Fit to print

A group of local artists have carved out Oxbow Press, a community printmaker’s press

The co-conspirators behind Oxbow Press prepare for the printmaking hub’s grand opening this weekend.

The co-conspirators behind Oxbow Press prepare for the printmaking hub’s grand opening this weekend.


Oxboo Press

2035 Dickerson Rd.
Reno, NV 89503

(775) 303-8086

Although printmakers may be thought of as a niche group, this group of printers wants to share their art with the community and let everyone get a little ink on their hands.

It all started back in 2005, when Candace Nicol moved back to Reno after finishing up her master’s degree at Boise State. She wanted to make connections with other printmakers in the area and get more people involved in the art form. Nicol, who currently teaches classes at Truckee Meadows Community College, found co-conspirators in Nolan Preece, a professor of art at TMCC, and Jim McCormick, former instructor at the University of Nevada, Reno. They started the Printmaker’s Conspiracy in 2006, a social group for all things printmaking, so-called because they realized that a lot of people don’t really know what printmaking is, and the name poked fun at the idea that it was a secret or exclusive club. The group now has more than 25 members and continues to grow.

Under pressure

The momentum behind the Conspiracy led Nicol, with support from Reno artist Vicki LoSasso, students at TMCC and UNR, artist Galen Brown, Preece, and others to push for a space where printmakers can work and collaborate with the community. With Nicol’s energy and enthusiasm, the idea has taken off, and Oxbow Press will officially open its doors for a grand opening celebration the first weekend in June.

“We started on the first day of spring,” says Nicol. “It’s amazing how much we’ve gotten done. It seems like the community really wants to support it.”

The printing press already has a slew of resident artists and students who are involved and will occupy studios at the new space. Membership is growing, and Oxbow Press already has more than 200 fans on Facebook. The idea is that the press will be a resource for the community.

Preece, who is president of the board for Oxbow Press, has always been an advocate for printmaking in the area. “We plan on doing a lot of educational things. That’s what the Printmaker’s Conspiracy was formed around in the beginning—as an educational resource.”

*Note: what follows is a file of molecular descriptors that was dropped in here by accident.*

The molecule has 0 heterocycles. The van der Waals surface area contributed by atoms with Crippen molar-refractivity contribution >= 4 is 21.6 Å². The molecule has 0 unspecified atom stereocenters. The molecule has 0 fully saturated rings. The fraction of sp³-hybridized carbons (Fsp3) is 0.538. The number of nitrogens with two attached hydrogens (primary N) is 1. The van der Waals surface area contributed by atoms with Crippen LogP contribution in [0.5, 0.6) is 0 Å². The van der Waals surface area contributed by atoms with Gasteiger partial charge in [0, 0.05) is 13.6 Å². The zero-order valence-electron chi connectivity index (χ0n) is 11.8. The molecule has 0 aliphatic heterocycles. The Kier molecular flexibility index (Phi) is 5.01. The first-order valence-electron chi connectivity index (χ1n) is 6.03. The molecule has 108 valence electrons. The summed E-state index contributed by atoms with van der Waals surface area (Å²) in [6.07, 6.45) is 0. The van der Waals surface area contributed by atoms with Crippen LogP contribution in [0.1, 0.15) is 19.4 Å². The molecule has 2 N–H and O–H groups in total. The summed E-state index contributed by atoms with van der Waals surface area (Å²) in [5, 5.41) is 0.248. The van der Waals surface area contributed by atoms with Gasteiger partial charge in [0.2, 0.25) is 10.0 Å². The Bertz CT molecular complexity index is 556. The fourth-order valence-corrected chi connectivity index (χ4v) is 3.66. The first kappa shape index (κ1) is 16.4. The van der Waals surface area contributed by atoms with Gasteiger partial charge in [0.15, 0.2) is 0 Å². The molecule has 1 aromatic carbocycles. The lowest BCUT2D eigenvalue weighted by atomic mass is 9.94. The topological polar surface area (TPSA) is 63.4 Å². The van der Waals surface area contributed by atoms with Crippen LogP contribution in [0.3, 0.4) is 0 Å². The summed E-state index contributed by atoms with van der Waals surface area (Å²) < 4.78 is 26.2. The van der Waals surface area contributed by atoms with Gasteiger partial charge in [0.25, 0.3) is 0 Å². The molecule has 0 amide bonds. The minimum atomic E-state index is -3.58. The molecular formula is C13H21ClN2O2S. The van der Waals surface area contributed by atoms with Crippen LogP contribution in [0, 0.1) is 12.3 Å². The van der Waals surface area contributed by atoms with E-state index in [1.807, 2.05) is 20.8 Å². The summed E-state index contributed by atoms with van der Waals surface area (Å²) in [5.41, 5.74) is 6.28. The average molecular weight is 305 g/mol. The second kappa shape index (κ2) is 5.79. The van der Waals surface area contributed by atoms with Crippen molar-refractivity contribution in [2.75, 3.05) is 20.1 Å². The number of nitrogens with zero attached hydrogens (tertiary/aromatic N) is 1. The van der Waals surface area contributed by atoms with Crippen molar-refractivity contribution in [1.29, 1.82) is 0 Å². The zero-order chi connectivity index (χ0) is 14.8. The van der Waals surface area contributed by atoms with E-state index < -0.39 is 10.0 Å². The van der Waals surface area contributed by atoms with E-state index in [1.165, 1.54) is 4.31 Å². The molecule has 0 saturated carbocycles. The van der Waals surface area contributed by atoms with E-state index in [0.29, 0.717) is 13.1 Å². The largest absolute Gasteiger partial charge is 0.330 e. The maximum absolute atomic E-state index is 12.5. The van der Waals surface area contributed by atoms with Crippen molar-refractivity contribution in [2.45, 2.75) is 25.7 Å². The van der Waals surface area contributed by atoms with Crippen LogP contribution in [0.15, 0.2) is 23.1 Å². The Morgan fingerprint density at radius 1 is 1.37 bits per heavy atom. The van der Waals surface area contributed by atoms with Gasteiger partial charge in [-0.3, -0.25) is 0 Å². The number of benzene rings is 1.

The summer schedule already includes a number of classes. A reduction cut workshop will be held during Nada Dada weekend, June 17-20, with Arizona artist Wendy Willis, and Nicol will be teaching a screenprinting class and a four-color etching workshop. Katy Govan, recent graduate from UNR’s MFA program, will be teaching book arts at Oxbow in the fall.

What a relief

Perhaps some of the mystery behind printmaking is that the term covers a wide variety of techniques. However, they all start with the same basic premise: a surface, sometimes referred to as a matrix or plate, from which the print or impression is made. To make a print, sometimes you need a printing press, which is a device that applies pressure to the paper or other printing medium, and the plate.

The easiest printmaking process to explain is probably stenciling. Screenprinting, a form of stenciling, uses a piece of fabric mesh, called a screen, to create a template that ink is pushed through, similar to taking a lettering stencil and coloring in the cut-away areas. No presses need to be involved in this process.

Relief printing is also easy to understand. In art, a relief is a form that is raised from a surface. Plates for relief printing can be created from wood or linoleum blocks that are carved away around an image or design, leaving behind raised areas that are then printed. Or materials can be applied to the surface of a plate, as in collography, such as wire, string, leaves or anything, really. The ink is then applied to the surface of the plate, sticking only to the raised areas. Paper is placed on top of the plate, and pressure is applied by rubbing the surface of the plate with a spoon or running it through a press.